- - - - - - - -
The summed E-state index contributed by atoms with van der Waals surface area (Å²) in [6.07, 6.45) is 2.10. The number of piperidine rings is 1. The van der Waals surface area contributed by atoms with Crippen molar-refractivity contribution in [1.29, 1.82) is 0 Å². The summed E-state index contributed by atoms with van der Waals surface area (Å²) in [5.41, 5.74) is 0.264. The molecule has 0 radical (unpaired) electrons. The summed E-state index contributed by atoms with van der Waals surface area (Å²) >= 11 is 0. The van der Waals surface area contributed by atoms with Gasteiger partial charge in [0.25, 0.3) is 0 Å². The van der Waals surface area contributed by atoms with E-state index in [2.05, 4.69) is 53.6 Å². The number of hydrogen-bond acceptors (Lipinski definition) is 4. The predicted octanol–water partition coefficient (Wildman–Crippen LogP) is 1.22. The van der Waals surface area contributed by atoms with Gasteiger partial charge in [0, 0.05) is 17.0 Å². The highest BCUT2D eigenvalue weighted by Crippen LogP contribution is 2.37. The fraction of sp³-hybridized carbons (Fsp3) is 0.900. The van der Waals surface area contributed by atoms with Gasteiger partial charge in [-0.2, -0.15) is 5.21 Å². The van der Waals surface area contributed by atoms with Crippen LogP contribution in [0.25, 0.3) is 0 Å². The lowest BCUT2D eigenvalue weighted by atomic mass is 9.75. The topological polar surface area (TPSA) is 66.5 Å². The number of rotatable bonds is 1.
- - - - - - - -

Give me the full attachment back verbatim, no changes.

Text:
The summed E-state index contributed by atoms with van der Waals surface area (Å²) in [6.07, 6.45) is 2.10. The number of piperidine rings is 1. The van der Waals surface area contributed by atoms with Crippen molar-refractivity contribution in [1.29, 1.82) is 0 Å². The summed E-state index contributed by atoms with van der Waals surface area (Å²) in [5.41, 5.74) is 0.264. The molecule has 0 radical (unpaired) electrons. The summed E-state index contributed by atoms with van der Waals surface area (Å²) >= 11 is 0. The van der Waals surface area contributed by atoms with Gasteiger partial charge in [0.25, 0.3) is 0 Å². The van der Waals surface area contributed by atoms with E-state index in [2.05, 4.69) is 53.6 Å². The number of hydrogen-bond acceptors (Lipinski definition) is 4. The predicted octanol–water partition coefficient (Wildman–Crippen LogP) is 1.22. The van der Waals surface area contributed by atoms with Gasteiger partial charge in [0, 0.05) is 17.0 Å². The highest BCUT2D eigenvalue weighted by Crippen LogP contribution is 2.37. The fraction of sp³-hybridized carbons (Fsp3) is 0.900. The van der Waals surface area contributed by atoms with Gasteiger partial charge in [-0.2, -0.15) is 5.21 Å². The van der Waals surface area contributed by atoms with Crippen LogP contribution in [0.25, 0.3) is 0 Å². The lowest BCUT2D eigenvalue weighted by atomic mass is 9.75. The topological polar surface area (TPSA) is 66.5 Å². The number of rotatable bonds is 1.